I am uncontainably excited for We Are Your Friends, the movie that Max “Catfish” Joseph temporarily left Catfish to film, leading to Nev’s demise. I am excited because based on the first trailer, the world of the shitty male EDM DJ is a strange plane with which Max is clearly intimately familiar, and I trust him to treat the subject with the respect, reverence, and knowledge it deserves.

Also, this is a film that comprehends the nuances between 125 BPMs and 127 BPMs, and how the shift between just two rhythmic notches has the ability to transform a party. For electronic music fans, the fact that there is even a mention of BPMs—beats per minute—in the trailer is a small triumph.

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In it, Zac Efron portrays “Cole Carter” (the DJiest name ever), just a kid with a dream, a laptop, and one song—all you need to make it in this cold world. As a DJ, he has the capacity to attract very attractive women such as Sophie, portrayed by model/actor Emily Ratajkowski, who you might recognize from the “Blurred Lines” video or, if you are a Nickelodeon devotee, two episodes of iCarly. Also because he is a DJ, he has a crew of similarly minded friends-turnt-party promoters, obviously. They pass out real-life, physical fliers on campus because showing them creating Facebook event pages would be more realistic but make for very boring cinema.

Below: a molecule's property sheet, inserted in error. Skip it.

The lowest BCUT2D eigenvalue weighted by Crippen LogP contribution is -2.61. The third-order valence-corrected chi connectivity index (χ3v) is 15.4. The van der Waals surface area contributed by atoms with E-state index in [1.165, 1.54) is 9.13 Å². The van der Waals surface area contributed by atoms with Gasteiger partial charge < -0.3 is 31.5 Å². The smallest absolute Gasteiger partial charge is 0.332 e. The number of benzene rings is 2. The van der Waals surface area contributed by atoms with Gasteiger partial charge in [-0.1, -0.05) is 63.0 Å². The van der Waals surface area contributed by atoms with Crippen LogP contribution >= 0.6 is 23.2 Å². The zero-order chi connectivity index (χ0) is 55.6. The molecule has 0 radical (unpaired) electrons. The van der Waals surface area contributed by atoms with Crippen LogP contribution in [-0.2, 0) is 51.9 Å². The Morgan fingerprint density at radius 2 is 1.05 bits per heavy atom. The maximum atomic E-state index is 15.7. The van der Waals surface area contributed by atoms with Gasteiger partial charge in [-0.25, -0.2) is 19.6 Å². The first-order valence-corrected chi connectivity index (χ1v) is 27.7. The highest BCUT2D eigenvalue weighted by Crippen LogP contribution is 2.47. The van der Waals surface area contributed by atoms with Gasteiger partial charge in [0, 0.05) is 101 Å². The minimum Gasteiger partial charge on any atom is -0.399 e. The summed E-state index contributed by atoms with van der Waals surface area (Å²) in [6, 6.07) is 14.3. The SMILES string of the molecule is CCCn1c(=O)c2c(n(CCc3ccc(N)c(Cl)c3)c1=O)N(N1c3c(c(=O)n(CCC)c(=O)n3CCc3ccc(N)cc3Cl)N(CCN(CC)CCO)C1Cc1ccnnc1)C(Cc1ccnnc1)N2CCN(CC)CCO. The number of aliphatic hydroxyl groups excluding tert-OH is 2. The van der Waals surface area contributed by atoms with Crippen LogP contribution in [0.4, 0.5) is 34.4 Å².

This movie looks like the greatest movie of the summer.

I do not live in Los Angeles but I firmly believe that if you do, chances are likely that you know at least one crappy EDM bro DJ. The funny thing about We Are Your Friends’ storyline is that, while its moral seems to be that real money can be made in the tech industry with perhaps only a modicum of talent and vision, the same can be done in the world of EDM, particularly if you are a man. Your capacity to make wild income increases exponentially if you are moderately attractive, not American, and/or have a questionable hairdo. (You must always be a man.) Last year David Guetta became the world’s second-highest paid DJ ($30 mil in 12 months, according to Forbes), by doing shit like this:

So the question is never why would you but goddamn, man, why wouldn’t you.

We Are Your Friends, which Catfish Max wrote with Meaghan Oppenheimer, takes its name from the Justice vs. Simian song of the same name, and which remains a crowd-exploder in big-drop DJ sets. Related: Electric Daisy Carnival New York is this weekend and I’m excited to levels mimicking religious ecstasy. We Are Your Friends is released August 28.


Contact the author at julianne@jezebel.com.